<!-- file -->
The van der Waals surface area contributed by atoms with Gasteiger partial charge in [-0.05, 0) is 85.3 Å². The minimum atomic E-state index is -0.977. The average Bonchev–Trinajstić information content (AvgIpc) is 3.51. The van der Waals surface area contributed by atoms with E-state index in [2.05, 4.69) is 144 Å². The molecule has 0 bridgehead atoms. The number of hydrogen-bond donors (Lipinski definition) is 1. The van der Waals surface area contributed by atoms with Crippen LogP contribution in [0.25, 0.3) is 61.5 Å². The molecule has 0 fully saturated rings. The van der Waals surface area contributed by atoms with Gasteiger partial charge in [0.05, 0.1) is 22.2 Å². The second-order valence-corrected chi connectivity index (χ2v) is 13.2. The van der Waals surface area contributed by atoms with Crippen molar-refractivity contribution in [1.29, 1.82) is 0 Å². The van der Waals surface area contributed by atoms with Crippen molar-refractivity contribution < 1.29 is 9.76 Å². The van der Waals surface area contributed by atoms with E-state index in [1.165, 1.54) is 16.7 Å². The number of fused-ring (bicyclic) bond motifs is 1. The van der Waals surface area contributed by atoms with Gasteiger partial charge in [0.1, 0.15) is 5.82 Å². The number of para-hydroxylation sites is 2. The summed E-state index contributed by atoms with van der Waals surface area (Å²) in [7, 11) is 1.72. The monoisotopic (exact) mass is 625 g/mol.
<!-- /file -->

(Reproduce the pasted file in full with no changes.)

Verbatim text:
The van der Waals surface area contributed by atoms with Gasteiger partial charge in [-0.05, 0) is 85.3 Å². The minimum atomic E-state index is -0.977. The average Bonchev–Trinajstić information content (AvgIpc) is 3.51. The van der Waals surface area contributed by atoms with E-state index in [2.05, 4.69) is 144 Å². The molecule has 0 bridgehead atoms. The number of hydrogen-bond donors (Lipinski definition) is 1. The van der Waals surface area contributed by atoms with Crippen LogP contribution in [0.25, 0.3) is 61.5 Å². The molecule has 0 fully saturated rings. The van der Waals surface area contributed by atoms with Gasteiger partial charge in [0.05, 0.1) is 22.2 Å². The second-order valence-corrected chi connectivity index (χ2v) is 13.2. The van der Waals surface area contributed by atoms with Crippen molar-refractivity contribution in [1.29, 1.82) is 0 Å². The van der Waals surface area contributed by atoms with Crippen molar-refractivity contribution < 1.29 is 9.76 Å². The van der Waals surface area contributed by atoms with E-state index in [1.165, 1.54) is 16.7 Å². The number of fused-ring (bicyclic) bond motifs is 1. The van der Waals surface area contributed by atoms with Gasteiger partial charge in [0.1, 0.15) is 5.82 Å². The number of para-hydroxylation sites is 2. The summed E-state index contributed by atoms with van der Waals surface area (Å²) in [7, 11) is 1.72. The monoisotopic (exact) mass is 625 g/mol.